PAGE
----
The LOSC provides broad principles and guidelines, whereas national, regional and continental legislation is required to exercise the rights of the LOSC. Many African countries have not developed the judicial frameworks for the implementation of its provisions. The majority of African countries are unable to pursue ocean governance measures due to a lack of ocean policies. Due to resource limitations, such as the lack of maritime air surveillance and satellite imagery, it is also impossible for African countries to monitor the Exclusive Economic Zones (EEZ) of up to 200 nautical miles.

Clearly Africa’s maritime security structures are misaligned with the challenges posed and our capabilities poorly match the requirements, as these often reflect a mix of design and suitability based on the international purchases and donations on which Africa remains dependent. Only five countries in Africa have navies that are defined as coast guards. Maritime security and policing management is an inter-departmental/agency function that is extremely difficult to coordinate and achieve. Among others it requires good governance, an industrial infrastructure, technological competence, effective information sharing mechanisms and political commitment. Few African countries, if any, meet these requirements.

What is required then to ensure that Africa will constructively ‘promote the peaceful use of the seas and oceans’ that surround it, to the optimal benefit of its people? The first is leadership. Our oceans do not respect man-made borders and the solution to the monitoring and implementation of effective responses to these challenges must necessarily start at the regional level. Hence the AU needs to assume leadership and give organisational effect by establishing a unit with dedicated leadership to drive its proposed integrated maritime strategy and allocate specialised resources. The key requirements here are coordination, collaboration, information sharing and capacity building to increase maritime wealth creation for Africa.

What we need is effective maritime legislation, the establishment of a combined exclusive maritime zone, good governance, education and training, ports and harbour management, maritime scientific research, inclusion of the private sector in developments, risk management, maritime defence and security, tourism, establishment of regional maritime early warning centres, common fisheries policies and a naval component within the ASF. To achieve this the AU will need to ensure the support of the United Nations, the European Union, NATO, the IMO, the World Bank, international non-governmental organisations, regional economic communities and academic institutions, as well as private companies such as Maersk that have a vested interest in the successful management of the AMD.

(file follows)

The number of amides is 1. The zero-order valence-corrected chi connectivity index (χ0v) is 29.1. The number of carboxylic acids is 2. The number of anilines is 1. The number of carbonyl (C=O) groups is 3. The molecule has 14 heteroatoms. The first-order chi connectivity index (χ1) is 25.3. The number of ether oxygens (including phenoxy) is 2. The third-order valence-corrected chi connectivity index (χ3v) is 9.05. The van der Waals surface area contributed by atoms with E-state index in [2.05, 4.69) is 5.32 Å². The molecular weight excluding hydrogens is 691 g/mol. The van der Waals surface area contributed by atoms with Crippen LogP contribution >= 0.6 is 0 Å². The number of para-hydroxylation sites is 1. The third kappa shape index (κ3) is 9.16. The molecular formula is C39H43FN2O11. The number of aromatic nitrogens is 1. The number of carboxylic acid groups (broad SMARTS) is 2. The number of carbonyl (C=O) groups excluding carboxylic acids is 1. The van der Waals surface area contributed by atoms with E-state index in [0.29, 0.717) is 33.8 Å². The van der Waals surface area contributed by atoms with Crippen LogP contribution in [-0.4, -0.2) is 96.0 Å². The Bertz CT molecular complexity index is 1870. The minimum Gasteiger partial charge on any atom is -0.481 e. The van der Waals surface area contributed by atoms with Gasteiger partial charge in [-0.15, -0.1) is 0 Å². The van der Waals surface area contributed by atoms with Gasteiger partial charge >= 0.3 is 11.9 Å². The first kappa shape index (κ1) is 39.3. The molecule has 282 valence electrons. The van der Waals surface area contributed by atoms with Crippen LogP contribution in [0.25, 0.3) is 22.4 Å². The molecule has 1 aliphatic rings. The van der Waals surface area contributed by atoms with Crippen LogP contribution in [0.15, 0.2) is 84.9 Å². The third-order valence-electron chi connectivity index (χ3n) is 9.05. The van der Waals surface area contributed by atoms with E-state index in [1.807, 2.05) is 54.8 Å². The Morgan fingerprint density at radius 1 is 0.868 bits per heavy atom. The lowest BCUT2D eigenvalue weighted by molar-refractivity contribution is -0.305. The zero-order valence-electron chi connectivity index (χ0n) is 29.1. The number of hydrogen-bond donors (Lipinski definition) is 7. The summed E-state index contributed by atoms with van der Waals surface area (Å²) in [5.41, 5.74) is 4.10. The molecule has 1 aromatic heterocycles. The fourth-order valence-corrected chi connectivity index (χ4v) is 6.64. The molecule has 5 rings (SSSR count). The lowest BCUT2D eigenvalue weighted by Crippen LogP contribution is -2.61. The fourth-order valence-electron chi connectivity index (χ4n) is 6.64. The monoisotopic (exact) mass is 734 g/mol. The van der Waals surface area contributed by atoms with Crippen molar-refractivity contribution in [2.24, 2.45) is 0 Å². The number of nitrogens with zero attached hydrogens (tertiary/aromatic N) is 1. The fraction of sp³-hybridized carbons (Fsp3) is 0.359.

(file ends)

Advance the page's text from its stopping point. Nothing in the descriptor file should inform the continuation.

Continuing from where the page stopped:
What should the next step be? The first is simply gathering information, because very little is really known of what is going on in African waters and the information that is available is dispersed among various agencies, donors, NGOs and national governments. In this regard Africa and its international partners should focus their efforts on the establishment of maritime information and research centres and invest in academic institutions that can provide critical analytical input. At the same time a truly massive effort is required to educate and create an awareness of the extent to which ours is a maritime continent, dependent upon shared care of the surrounding oceans that feed us, allow us to transport our goods and provide pleasure and sustenance.
As former South African president Nelson Mandela said in an address in Cape Town in 1998, ‘Africa’s long and beautiful coasts and the abundance of marine resources can contribute to providing economic, food and environmental security for the continent. These coastal and marine resources, like the rest of Africa’s environmental resources, continue to be exploited in a manner that does not benefit Africa and her people. This is a paradox of a people dying from hunger, starvation and poverty when they are potentially so rich and well endowed.’